During Robert Bork's Supreme Court confirmation hearings in 1987, Biden's distinctive view of civil liberties set him on a collision course with liberal interest groups. (I worked for Biden as an intern on the Judiciary Committee during the Bork fight.) Biden always had an ambivalent relationship with these groups because of his deviations from liberal orthodoxy: He had attacked busing as a "liberal train wreck" and earned the distrust of women's groups with his middle-of-the-road position on choice, voting to ban so-called "partial-birth" abortions even as he opposed constitutional amendments to ban abortion.

A broad swath of the left wanted to use the Bork hearings as the stage for an apocalyptic showdown over abortion. "We're going to wage an all-out frontal assault like you've never seen before on this nominee," promised Kate Michelman of the National Abortion Rights Action League. In an early meeting over Bork, Biden told the groups, "If I lead this fight, it will not be a single-issue campaign." (This pledge was promptly leaked to newspapers, infuriating the senator and increasing his mistrust of the groups.)

Biden made it clear that he was less interested in abortion than in the right of privacy, recognized in Griswold v. Connecticut, which protected a married couple's right to use contraception and reaffirmed the right to resist mandatory sterilization. "Look, I don't think Roe is great constitutional law; but, if this administration is trying to put someone on the Court just to reverse that decision, they're going to tear this country apart," Biden told his academic advisers, as Mark Gitenstein, Biden's chief counsel at the time, writes in his account of the Bork hearings. "But, to tell you the truth, what concerns me more is what you fellas are saying about his view on the right to privacy. It really concerns me more than abortion."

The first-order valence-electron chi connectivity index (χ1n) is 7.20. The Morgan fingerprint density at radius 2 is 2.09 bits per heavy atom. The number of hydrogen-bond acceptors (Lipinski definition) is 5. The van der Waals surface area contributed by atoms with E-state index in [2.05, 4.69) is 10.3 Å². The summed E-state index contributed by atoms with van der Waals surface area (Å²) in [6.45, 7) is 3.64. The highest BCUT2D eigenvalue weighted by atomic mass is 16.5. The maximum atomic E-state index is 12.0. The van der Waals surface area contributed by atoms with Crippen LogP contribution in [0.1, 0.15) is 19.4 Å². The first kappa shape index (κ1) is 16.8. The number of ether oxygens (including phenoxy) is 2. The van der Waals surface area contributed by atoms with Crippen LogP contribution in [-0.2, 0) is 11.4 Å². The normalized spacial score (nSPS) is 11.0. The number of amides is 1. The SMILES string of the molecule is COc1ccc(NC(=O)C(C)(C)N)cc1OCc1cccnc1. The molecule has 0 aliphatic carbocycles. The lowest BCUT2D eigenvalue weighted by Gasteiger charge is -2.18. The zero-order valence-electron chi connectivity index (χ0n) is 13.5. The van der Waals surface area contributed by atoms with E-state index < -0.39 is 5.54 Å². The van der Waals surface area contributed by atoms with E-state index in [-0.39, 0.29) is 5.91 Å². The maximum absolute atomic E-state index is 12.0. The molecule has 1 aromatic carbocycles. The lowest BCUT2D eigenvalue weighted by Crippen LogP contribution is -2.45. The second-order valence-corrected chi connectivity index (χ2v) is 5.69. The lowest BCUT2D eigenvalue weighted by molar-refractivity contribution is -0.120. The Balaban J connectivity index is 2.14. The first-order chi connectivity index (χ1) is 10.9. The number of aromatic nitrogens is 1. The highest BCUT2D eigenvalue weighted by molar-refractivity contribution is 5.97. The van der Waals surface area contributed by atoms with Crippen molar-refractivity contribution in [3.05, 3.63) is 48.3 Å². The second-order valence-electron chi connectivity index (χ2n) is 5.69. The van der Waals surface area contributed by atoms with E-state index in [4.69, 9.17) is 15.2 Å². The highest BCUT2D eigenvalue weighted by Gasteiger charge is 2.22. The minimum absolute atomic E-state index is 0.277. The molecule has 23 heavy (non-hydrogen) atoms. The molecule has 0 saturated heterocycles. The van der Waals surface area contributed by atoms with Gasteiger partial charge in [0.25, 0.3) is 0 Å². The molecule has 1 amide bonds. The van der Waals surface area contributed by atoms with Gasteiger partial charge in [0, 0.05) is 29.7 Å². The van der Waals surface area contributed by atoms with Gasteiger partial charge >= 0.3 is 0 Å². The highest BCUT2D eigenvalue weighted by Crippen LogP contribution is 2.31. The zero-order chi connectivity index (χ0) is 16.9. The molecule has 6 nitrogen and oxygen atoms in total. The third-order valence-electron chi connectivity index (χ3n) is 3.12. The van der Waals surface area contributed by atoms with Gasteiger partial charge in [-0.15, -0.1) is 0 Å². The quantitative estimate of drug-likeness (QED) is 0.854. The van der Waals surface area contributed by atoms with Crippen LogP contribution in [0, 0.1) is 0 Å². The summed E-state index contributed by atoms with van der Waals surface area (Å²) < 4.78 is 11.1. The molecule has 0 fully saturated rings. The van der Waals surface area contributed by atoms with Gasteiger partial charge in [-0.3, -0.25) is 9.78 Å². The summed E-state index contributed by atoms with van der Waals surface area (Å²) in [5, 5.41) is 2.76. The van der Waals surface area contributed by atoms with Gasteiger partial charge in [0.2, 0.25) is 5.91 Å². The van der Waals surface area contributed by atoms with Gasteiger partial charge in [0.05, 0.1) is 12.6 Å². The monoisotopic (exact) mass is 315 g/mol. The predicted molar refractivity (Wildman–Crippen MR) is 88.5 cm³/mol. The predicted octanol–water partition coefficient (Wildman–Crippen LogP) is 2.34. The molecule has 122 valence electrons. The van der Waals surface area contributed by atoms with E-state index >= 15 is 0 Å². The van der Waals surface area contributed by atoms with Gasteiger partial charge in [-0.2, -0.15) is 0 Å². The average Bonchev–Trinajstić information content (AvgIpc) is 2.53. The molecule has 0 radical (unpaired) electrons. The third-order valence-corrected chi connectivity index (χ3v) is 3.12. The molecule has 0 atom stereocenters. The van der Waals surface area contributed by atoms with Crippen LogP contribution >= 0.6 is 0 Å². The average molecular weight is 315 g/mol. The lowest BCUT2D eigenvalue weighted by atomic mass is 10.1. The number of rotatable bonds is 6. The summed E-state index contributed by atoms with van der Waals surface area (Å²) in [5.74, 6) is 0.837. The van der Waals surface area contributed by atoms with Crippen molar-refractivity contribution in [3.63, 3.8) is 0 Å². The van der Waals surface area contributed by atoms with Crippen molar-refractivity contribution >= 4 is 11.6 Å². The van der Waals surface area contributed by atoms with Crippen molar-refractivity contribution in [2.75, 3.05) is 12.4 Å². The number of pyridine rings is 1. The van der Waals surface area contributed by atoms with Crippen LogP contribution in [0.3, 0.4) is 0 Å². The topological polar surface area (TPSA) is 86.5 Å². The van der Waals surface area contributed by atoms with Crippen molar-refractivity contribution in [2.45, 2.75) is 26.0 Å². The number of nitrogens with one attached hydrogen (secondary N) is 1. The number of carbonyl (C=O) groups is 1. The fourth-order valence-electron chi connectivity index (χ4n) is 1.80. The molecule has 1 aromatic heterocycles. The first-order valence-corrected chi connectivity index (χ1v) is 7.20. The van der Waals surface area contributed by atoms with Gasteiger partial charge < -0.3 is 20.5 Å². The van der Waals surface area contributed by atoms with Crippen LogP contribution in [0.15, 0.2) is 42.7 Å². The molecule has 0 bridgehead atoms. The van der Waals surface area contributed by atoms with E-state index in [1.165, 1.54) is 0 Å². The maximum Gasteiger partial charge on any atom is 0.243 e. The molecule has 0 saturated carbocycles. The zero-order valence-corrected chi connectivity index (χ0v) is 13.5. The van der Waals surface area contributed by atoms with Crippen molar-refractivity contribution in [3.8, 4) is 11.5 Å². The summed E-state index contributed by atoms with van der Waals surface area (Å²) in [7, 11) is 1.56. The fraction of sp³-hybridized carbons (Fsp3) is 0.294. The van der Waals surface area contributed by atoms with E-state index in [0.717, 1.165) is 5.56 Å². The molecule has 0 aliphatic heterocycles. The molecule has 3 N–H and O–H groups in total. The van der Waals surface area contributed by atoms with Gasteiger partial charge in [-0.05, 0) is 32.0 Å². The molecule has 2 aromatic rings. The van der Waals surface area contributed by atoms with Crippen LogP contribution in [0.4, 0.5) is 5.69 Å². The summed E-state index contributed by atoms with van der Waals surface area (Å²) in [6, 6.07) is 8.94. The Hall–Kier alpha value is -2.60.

Although, as late as 1968, Bork had defended Griswold v. Connecticut on libertarian grounds, Bork had reversed himself by 1971, when he attacked all the "sexual-freedom cases" as an example of what he called the Supreme Court's imposition of "upper-middle-class, college-education, East-West Coast morality." Biden's great insight was that Bork misjudged the attitudes of middle-class Americans toward sexual freedom. In a crucial moment in late August 1987, he recalled talking about Bork's criticism of Griswold with a friend and longtime staffer, according to his autobiography. "Could you imagine what would happen," Biden said, "if I went down to Gerardo's restaurant [in Wilmington] and told a group of married couples there after a softball game that I was taking away their right to use birth control?" Biden concluded, "We should make this about privacy," not abortion. To test his instincts, Biden convinced Philip Kurland, a conservative constitutional scholar from the University of Chicago, to accompany him to a shopping mall in Delaware, where Biden walked up to people he knew and asked them if they thought married couples had a right to use contraception."Of course," they said, looking at him as if he were crazy. When he asked why, all of them said, "The Constitution."